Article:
Time Warner Cable drops prices (and pants) – will DIRECTV look?

If you’ve been reading this blog a while, you know that I love to beat up Time Warner Cable. Their customer service is always poor, their equipment is consistently behind the times, and their internet service frequently fails to deliver. You’d think I have a vendetta against them. Folks, I do have a lot of personal experience with this company, but it’s nothing personal – I just report what I see.

One of my favorite things to report is how Time Warner Cable spent over eight billion dollars for rights to carry Los Angeles Dodgers games, a price so high that they could not possibly make money by licensing these games to other providers. Their SportsNet LA channel is now carried by a few other cable systems in addition to Time Warner Cable, but other providers (notably DIRECTV, whose West Coast HQ is near the Los Angeles airport) have refused to pay. There have been varying reports of the prices being charged for this one channel, but every report places it higher than the cost being charged for ESPN, a full-time channel with national appeal.

This is a special year for the Dodgers, a team that admittedly has had trouble finding a loyal fan base even in its home city. While the team itself has been up and down, their on-field success marred by off-field crime allegations, Californians are united in their love for the Dodgers’ old-school announcer, Vin Scully. Mr. Scully is one of a rapidly vanishing breed of announcers dating back to the second world war, whose knowledge of the game, loyalty to the team and smooth delivery have kept generations listening. Whether or not you care about the Dodgers, it’s likely that you’re a Scully fan. I know I am.

It therefore becomes extremely poignant that the majority of people in the Dodgers’ service area cannot hear his final reports. Some are outside of a Time Warner Cable service area and others simply are unwilling to put up with TWC’s poor service in order to hear the games.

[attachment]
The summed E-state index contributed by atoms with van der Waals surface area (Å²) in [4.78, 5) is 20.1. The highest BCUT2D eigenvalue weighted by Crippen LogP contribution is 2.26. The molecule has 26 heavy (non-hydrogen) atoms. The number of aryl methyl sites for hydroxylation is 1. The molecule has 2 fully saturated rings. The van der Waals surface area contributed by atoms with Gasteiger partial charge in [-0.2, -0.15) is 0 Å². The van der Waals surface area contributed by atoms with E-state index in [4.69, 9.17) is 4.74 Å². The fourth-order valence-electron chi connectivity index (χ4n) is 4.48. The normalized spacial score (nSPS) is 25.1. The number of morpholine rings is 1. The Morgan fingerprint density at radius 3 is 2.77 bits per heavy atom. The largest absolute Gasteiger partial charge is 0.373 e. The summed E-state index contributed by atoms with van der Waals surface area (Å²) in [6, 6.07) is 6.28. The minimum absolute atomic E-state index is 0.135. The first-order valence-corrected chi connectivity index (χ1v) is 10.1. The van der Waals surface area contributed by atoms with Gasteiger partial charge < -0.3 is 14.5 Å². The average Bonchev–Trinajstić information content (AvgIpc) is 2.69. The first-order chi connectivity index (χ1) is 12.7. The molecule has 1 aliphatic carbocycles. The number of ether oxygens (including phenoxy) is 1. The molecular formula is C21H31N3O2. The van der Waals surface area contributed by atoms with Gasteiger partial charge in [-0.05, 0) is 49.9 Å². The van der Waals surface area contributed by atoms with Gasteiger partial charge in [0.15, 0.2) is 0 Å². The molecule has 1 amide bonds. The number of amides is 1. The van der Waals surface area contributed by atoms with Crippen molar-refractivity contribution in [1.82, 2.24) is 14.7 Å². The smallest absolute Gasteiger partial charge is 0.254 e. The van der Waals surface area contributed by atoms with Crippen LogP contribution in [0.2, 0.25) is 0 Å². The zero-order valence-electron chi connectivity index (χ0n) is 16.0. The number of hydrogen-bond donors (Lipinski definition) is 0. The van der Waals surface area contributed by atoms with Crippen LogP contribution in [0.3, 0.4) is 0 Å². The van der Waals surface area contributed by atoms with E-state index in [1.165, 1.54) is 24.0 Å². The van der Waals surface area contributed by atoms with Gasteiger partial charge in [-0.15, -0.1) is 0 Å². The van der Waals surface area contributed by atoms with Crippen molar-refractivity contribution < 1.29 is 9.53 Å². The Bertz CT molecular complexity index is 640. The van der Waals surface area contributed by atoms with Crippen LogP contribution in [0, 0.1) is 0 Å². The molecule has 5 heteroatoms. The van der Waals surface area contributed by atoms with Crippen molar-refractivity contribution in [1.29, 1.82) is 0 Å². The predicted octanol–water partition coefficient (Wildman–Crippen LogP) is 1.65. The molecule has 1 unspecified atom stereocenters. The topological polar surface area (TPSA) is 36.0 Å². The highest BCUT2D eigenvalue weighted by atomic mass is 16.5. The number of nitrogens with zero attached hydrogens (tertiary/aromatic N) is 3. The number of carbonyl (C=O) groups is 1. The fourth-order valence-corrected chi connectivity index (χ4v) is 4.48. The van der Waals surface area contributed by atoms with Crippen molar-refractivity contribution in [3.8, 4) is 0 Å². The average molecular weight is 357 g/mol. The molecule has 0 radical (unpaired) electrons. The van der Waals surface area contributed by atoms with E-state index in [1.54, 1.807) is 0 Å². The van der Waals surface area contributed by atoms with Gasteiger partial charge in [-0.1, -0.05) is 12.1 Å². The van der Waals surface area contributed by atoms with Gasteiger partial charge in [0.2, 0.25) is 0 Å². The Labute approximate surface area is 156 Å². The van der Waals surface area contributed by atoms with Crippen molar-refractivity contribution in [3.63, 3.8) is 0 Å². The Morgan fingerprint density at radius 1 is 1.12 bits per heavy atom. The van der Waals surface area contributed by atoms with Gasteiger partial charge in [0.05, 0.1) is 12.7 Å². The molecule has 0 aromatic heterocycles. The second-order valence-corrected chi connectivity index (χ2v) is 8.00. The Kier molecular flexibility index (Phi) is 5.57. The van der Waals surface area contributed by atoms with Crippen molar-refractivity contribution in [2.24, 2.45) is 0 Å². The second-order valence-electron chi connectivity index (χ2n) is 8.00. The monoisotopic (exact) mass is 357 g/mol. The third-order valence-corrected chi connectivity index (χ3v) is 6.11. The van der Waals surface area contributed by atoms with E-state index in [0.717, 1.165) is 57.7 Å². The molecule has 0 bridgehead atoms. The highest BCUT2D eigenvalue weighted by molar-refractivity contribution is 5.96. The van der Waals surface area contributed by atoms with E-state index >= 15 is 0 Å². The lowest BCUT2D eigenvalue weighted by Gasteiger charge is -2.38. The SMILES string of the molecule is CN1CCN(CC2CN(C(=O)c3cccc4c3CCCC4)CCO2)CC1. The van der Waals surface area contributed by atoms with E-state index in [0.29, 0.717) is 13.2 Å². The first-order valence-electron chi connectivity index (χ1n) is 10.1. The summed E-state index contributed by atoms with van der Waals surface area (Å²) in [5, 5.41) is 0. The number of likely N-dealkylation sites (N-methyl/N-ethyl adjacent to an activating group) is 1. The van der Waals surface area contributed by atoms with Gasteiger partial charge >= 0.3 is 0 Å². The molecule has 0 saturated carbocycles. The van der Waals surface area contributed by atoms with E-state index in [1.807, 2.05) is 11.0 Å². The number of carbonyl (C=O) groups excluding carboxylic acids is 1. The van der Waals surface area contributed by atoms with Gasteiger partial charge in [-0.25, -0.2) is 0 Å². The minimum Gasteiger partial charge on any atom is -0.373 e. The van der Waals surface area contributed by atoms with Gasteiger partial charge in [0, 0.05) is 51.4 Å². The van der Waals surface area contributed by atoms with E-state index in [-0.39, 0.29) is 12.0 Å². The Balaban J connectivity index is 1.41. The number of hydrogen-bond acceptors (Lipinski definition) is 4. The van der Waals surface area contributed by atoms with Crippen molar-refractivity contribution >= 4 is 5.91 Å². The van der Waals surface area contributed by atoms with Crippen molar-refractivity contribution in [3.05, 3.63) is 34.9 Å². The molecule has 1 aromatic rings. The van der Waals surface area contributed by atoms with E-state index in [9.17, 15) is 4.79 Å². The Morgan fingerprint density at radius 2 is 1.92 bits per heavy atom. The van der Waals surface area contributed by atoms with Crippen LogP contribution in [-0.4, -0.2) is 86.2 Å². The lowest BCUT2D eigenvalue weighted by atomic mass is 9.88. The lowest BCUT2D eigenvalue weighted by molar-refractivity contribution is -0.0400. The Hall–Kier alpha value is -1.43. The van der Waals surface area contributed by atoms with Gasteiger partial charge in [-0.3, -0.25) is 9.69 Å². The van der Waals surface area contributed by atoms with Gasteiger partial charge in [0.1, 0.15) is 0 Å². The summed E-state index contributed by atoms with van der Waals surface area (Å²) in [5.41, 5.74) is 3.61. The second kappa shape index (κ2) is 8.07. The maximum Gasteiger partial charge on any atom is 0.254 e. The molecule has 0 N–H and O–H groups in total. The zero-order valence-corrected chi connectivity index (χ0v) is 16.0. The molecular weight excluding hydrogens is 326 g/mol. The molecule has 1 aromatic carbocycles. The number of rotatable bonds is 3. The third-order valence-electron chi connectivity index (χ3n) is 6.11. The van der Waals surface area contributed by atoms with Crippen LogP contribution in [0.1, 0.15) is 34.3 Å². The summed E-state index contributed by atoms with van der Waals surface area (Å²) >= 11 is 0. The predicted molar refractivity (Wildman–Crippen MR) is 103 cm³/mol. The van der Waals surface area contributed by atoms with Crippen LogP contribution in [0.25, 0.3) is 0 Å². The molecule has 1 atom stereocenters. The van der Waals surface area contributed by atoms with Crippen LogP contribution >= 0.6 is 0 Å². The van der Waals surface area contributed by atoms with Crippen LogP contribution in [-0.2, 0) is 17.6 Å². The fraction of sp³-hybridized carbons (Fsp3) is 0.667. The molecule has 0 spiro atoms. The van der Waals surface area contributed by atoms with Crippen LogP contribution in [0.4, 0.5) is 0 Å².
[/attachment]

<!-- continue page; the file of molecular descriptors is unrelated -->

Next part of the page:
Time Warner Cable’s hardline position seems to be softening, according to an article in The Los Angeles Times.. This article claims that Time Warner Cable is offering a one-year contract for $3.50 per subscriber per month for SportsNet LA, a drop of about 30% depending on what number you believe that they’ve been offering it for before. This puts the channel’s price more in line with others, although it’s still quite high for a channel without much nationwide appeal. (For reference, the most expensive regional sports network is YES, the Yankees channel, which serves a team with a far greater appeal.)

Will DIRECTV take the deal?
This power move seems designed to drive DIRECTV to the table. DIRECTV is believed to have about 5 million subscriber households in the Dodgers’ service area which reaches throughout Southern and Central California and into Nevada. This move would save the company millions, but believe it or not, adding SportsNet LA even at this reduced price could pencil out to $210 million per year. That’s probably a savings of $100 million per year but folks let’s not kid ourselves these are big numbers no matter how you slice it. DIRECTV has maintained that the Dodgers’ appeal just isn’t that big and they certainly have proven their point with increasing subscriber numbers and profits the last couple of years. It seems like many DIRECTV customers just don’t care that they can’t get Dodgers baseball.